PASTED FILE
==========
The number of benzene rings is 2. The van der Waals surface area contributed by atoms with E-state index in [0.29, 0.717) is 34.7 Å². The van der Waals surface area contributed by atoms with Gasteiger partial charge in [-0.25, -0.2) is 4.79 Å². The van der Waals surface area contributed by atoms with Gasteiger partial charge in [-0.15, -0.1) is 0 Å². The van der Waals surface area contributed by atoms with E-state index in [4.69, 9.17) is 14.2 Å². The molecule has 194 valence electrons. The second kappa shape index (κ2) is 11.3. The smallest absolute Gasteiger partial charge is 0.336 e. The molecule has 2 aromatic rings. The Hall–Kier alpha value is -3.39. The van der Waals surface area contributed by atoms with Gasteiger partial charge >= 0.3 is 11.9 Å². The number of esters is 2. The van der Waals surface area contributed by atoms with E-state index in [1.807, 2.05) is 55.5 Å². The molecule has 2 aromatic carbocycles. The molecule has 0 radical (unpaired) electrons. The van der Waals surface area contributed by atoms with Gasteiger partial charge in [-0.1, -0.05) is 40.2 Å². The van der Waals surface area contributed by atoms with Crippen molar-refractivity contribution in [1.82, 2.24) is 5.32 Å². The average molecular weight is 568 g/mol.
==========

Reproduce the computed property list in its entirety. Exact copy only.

The number of benzene rings is 2. The van der Waals surface area contributed by atoms with E-state index in [0.29, 0.717) is 34.7 Å². The van der Waals surface area contributed by atoms with Gasteiger partial charge in [-0.25, -0.2) is 4.79 Å². The van der Waals surface area contributed by atoms with Gasteiger partial charge in [-0.15, -0.1) is 0 Å². The van der Waals surface area contributed by atoms with E-state index in [4.69, 9.17) is 14.2 Å². The molecule has 194 valence electrons. The second kappa shape index (κ2) is 11.3. The smallest absolute Gasteiger partial charge is 0.336 e. The molecule has 2 aromatic rings. The Hall–Kier alpha value is -3.39. The van der Waals surface area contributed by atoms with Gasteiger partial charge >= 0.3 is 11.9 Å². The number of esters is 2. The van der Waals surface area contributed by atoms with E-state index in [1.807, 2.05) is 55.5 Å². The molecule has 2 aromatic carbocycles. The molecule has 0 radical (unpaired) electrons. The van der Waals surface area contributed by atoms with Gasteiger partial charge in [-0.1, -0.05) is 40.2 Å². The van der Waals surface area contributed by atoms with Crippen molar-refractivity contribution in [1.82, 2.24) is 5.32 Å². The average molecular weight is 568 g/mol.